Trading volumes slumped ahead of the changes, according to two brokers with knowledge of the matter, with client business at one major brokerage in Europe almost non-existent as the rules were poised to take effect yesterday. The finance industry is bracing for one of the most seismic regulatory shifts in history, affecting everything from research to dark pools.
There's no official time for flicking the switch to the new rules, and brokerages were still meeting late on Tuesday to discuss how to trade under MiFID II as companies race to comply with the law that provides as many opportunities as problems for banks and asset managers.
TP ICAP, the world's largest inter-dealer broker, expects trading volume in bonds, swops and other securities typically traded off-exchange to be lower than usual across the board yesterday and across most markets this month, according to a representative at the firm.
Another brokerage told clients that it wouldn't accept swop trade orders from the last trading week in December until January 3, said one of the people, who asked not to be named because the information isn't public.
“Reality is, it’s going to need a lot of refining as we see the market and clients take on the rules,” said Neil McLean, head of execution trading for Asia ex-Japan at Nomura Holdings' Instinet Pacific Services in Hong Kong. “We have some challenges with categorising clients and making sure they receive only what the rules allow.”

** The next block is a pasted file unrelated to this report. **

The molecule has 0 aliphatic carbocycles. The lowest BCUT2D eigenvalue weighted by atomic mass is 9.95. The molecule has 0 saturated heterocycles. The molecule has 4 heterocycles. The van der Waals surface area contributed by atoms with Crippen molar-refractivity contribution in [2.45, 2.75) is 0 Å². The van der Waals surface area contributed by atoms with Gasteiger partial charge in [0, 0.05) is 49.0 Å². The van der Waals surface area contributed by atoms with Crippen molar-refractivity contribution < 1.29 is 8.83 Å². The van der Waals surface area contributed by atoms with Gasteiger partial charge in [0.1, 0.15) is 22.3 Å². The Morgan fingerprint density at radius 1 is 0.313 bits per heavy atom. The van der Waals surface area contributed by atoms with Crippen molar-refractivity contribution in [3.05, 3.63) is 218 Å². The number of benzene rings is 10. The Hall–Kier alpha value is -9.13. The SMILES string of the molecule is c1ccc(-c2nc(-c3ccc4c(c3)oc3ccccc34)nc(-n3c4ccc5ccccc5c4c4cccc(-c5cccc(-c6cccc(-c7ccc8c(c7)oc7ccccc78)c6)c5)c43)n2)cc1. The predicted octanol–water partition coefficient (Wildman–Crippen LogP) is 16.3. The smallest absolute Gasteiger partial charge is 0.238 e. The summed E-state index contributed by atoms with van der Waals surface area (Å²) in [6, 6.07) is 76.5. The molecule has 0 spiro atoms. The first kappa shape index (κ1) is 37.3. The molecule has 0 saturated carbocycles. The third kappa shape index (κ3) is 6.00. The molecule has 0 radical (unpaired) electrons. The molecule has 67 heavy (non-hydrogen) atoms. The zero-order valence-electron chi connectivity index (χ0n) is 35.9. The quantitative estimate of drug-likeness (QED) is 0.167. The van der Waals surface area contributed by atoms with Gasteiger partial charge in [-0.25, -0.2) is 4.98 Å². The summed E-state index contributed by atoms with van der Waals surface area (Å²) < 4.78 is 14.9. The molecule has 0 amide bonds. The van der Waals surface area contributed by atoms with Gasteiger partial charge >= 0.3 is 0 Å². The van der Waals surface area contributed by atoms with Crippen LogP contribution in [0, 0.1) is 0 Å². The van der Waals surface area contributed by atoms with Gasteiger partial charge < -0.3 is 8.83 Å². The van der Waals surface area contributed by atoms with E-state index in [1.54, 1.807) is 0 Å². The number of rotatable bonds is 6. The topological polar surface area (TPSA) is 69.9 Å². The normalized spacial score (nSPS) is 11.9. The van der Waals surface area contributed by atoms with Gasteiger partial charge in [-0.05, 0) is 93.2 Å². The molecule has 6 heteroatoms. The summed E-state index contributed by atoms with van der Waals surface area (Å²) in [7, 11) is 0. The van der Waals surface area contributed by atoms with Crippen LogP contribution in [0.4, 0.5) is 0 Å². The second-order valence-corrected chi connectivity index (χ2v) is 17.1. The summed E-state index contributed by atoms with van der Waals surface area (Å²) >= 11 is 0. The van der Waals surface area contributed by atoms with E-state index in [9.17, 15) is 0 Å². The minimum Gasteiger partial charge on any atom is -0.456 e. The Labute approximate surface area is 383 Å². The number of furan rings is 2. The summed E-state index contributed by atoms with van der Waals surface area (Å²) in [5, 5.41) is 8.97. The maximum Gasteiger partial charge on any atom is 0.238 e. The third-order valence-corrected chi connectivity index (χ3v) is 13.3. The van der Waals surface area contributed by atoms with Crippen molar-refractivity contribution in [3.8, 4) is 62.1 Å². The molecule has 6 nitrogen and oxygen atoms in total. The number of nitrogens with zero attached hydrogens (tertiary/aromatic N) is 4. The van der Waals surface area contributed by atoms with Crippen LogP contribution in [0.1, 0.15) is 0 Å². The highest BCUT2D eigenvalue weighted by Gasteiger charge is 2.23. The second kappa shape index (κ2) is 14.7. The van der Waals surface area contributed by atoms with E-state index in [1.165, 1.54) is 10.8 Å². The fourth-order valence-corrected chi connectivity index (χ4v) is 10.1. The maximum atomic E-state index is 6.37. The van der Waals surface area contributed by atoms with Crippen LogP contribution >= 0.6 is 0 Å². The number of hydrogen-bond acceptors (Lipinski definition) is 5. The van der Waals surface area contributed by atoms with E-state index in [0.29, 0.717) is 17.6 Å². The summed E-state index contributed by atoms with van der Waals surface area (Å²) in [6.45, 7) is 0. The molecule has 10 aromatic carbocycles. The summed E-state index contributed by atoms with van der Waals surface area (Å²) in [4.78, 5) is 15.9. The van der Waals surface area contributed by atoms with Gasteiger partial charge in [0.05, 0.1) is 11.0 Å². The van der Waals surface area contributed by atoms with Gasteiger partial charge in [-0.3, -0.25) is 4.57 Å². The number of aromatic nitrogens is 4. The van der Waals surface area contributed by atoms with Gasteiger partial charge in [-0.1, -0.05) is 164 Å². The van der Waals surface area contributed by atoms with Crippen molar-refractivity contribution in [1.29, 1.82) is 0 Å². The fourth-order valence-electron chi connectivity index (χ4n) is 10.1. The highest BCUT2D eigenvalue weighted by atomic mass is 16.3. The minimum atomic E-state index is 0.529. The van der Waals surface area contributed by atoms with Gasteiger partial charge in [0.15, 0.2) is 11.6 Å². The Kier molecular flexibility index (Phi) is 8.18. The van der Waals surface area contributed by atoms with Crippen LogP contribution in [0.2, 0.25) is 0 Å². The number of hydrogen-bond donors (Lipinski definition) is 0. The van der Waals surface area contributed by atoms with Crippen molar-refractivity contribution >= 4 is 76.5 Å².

His firm expects less business in the short term from Europe as clients get used to the rules, McLean said, adding that trading in Asia was quiet yesterday with Japan shut for the New Year holiday.
The rules present banks with opportunities to grow businesses offering passive investing, research and systematic internalisers, but also leave them facing competition from research boutiques and platforms that offer low-cost trade execution. Retail lenders may also suffer from the ban on some inducements for investment advice and portfolio management.
That's because banks that distribute mutual funds to their retail clients often receive and retain a portion of the initial sales charge from the fund manager, or receive an annual fee.